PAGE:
Stacey Abrams Throws Her Support Behind Voting Rights Bill

Stacey Abrams Gave Her Blessing To A Compromise Version Of Democrats Voting Rights Bill

Stacey Abrams
Stacey Abrams speaks at the 2019 BLACK ENTERPRISE Women of Power Summit. (Photo: BLACK ENTERPRISE)

Voting rights advocate Stacey Abrams gave her blessing to a compromise version of the Democrats voting rights bill, supporting the legislation.

In a statement she shared with The Hill, Abrams said The Freedom To Vote Act  “takes the necessary steps to protect our democracy” and “sets national standards for voting access for every eligible American regardless of zip code.”

“I am confident the bill will advance the shared objectives Fair Fight Action, civil rights organizations, allies and activists across the country have worked so hard to achieve,” she said, referencing the voting rights organization she established after her unsuccessful 2018 Democratic campaign for Georgia governor.

The Freedom To Vote Act would bring significant changes to the nation’s elections. Election Day would become a national holiday, and mandatory early voting requirements and automatic voter registration would be implemented.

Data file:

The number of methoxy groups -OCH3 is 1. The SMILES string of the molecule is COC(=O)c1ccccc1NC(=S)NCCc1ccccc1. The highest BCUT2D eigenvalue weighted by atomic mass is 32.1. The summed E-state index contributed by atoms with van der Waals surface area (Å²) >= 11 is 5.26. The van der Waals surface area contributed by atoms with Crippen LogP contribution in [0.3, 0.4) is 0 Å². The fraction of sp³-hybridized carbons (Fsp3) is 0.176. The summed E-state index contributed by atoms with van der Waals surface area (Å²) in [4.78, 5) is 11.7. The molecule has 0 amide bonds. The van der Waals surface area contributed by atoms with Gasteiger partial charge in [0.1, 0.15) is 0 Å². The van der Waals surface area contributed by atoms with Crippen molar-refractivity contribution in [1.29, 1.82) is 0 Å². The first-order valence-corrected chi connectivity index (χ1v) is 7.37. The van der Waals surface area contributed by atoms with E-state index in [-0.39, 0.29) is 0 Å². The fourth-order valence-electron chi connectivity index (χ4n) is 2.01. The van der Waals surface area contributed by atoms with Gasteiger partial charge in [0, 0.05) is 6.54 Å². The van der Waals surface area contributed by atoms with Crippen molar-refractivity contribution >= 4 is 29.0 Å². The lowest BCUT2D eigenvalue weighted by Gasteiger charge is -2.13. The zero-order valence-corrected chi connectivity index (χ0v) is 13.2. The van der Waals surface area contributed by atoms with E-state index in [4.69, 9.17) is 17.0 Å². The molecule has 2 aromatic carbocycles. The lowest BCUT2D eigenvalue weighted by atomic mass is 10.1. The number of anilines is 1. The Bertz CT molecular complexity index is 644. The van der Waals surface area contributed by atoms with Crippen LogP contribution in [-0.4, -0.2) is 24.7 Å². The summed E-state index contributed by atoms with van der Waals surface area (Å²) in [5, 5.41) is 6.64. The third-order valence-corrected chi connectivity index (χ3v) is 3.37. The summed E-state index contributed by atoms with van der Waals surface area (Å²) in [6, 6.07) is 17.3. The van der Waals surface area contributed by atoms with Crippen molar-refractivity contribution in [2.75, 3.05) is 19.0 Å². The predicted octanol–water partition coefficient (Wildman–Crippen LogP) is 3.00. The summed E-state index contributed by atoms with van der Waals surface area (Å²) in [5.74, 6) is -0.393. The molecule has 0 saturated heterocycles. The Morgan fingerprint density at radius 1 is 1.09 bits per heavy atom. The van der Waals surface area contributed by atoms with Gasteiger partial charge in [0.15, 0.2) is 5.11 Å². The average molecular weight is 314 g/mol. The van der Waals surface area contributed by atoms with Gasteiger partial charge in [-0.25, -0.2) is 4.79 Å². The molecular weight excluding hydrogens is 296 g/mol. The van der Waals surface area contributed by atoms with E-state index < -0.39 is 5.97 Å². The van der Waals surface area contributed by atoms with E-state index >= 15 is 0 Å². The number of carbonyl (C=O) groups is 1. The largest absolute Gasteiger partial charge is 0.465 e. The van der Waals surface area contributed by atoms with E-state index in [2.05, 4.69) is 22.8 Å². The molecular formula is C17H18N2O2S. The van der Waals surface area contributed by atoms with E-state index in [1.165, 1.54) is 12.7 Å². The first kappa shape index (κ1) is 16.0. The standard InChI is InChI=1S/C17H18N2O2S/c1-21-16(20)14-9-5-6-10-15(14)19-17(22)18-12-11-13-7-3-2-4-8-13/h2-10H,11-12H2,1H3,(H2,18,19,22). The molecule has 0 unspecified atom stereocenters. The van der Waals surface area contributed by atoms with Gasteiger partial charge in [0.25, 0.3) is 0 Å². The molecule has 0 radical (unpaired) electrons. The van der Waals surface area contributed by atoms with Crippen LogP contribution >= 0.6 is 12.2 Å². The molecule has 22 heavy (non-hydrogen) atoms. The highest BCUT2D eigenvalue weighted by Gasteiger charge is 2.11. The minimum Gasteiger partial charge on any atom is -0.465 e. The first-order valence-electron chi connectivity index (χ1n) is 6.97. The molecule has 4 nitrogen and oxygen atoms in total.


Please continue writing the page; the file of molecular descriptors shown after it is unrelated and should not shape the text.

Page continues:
The bill would also set a national standard for voter identification, allowing voters to use a range of identification cards and documents to votes, which Abrams supported.

Sen. Amy Klobuchar (D-Minn.) introduced the compromise bill on Tuesday along with Senate Majority Leader Charles Schumer (D-N.Y.), Sen. Joe Manchin (D-W.V.) and Sens. Tim Kaine (D-Va.), Jon Tester (D-Mont.), Angus King (I-Maine), Jeff Merkley (D-Ore.), Alex Padilla (D-Calif.), Jon Ossoff (D-Ga.) and Raphael Warnock (D-Ga.).

The legislation is among a long list of objectives for Democrats this fall. In addition to the Freedom To Vote  Act, Democrats have to fund the government, raise the debt ceiling, and approve a defense-spending bill.

The newest version of the voting rights bill Democrats are trying to pass was crafted by a group of senators, including Manchin, who voiced his opposition to the original bill, the For The People Act.

This bill is likely to have the support of all 50 Senate Democrats, and Manchin has already begun conversations with Republicans to get enough GOP votes to break a second filibuster.